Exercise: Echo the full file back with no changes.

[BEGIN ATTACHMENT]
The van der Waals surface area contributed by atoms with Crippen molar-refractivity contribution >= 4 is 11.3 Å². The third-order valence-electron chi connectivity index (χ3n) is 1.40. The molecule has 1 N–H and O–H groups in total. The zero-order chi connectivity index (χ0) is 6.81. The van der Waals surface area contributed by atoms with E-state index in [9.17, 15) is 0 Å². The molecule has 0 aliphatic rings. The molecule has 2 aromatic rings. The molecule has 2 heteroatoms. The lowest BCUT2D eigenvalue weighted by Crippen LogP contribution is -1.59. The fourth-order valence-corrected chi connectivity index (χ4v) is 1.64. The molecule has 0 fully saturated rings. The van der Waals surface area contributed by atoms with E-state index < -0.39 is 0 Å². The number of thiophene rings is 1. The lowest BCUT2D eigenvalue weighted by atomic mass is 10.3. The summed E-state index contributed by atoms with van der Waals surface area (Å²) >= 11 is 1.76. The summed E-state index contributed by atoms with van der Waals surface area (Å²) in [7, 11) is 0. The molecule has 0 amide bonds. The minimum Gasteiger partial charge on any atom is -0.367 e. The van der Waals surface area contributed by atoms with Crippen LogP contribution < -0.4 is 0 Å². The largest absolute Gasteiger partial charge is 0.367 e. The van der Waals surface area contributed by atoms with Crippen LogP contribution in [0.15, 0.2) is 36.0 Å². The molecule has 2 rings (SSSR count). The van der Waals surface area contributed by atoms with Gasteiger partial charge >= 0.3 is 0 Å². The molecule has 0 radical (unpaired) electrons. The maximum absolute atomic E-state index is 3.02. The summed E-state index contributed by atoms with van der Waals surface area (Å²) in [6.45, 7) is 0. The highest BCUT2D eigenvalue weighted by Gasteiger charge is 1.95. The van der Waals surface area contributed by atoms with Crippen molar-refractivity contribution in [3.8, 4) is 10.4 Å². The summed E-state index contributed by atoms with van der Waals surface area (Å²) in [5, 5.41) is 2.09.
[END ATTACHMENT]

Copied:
The van der Waals surface area contributed by atoms with Crippen molar-refractivity contribution >= 4 is 11.3 Å². The third-order valence-electron chi connectivity index (χ3n) is 1.40. The molecule has 1 N–H and O–H groups in total. The zero-order chi connectivity index (χ0) is 6.81. The van der Waals surface area contributed by atoms with E-state index in [9.17, 15) is 0 Å². The molecule has 0 aliphatic rings. The molecule has 2 aromatic rings. The molecule has 2 heteroatoms. The lowest BCUT2D eigenvalue weighted by Crippen LogP contribution is -1.59. The fourth-order valence-corrected chi connectivity index (χ4v) is 1.64. The molecule has 0 fully saturated rings. The van der Waals surface area contributed by atoms with E-state index < -0.39 is 0 Å². The number of thiophene rings is 1. The lowest BCUT2D eigenvalue weighted by atomic mass is 10.3. The summed E-state index contributed by atoms with van der Waals surface area (Å²) >= 11 is 1.76. The summed E-state index contributed by atoms with van der Waals surface area (Å²) in [7, 11) is 0. The molecule has 0 amide bonds. The minimum Gasteiger partial charge on any atom is -0.367 e. The van der Waals surface area contributed by atoms with Crippen LogP contribution < -0.4 is 0 Å². The largest absolute Gasteiger partial charge is 0.367 e. The van der Waals surface area contributed by atoms with Crippen LogP contribution in [0.15, 0.2) is 36.0 Å². The molecule has 2 rings (SSSR count). The van der Waals surface area contributed by atoms with Gasteiger partial charge >= 0.3 is 0 Å². The molecule has 0 radical (unpaired) electrons. The maximum absolute atomic E-state index is 3.02. The summed E-state index contributed by atoms with van der Waals surface area (Å²) in [6.45, 7) is 0. The highest BCUT2D eigenvalue weighted by Gasteiger charge is 1.95. The van der Waals surface area contributed by atoms with Crippen molar-refractivity contribution in [3.8, 4) is 10.4 Å². The summed E-state index contributed by atoms with van der Waals surface area (Å²) in [5, 5.41) is 2.09.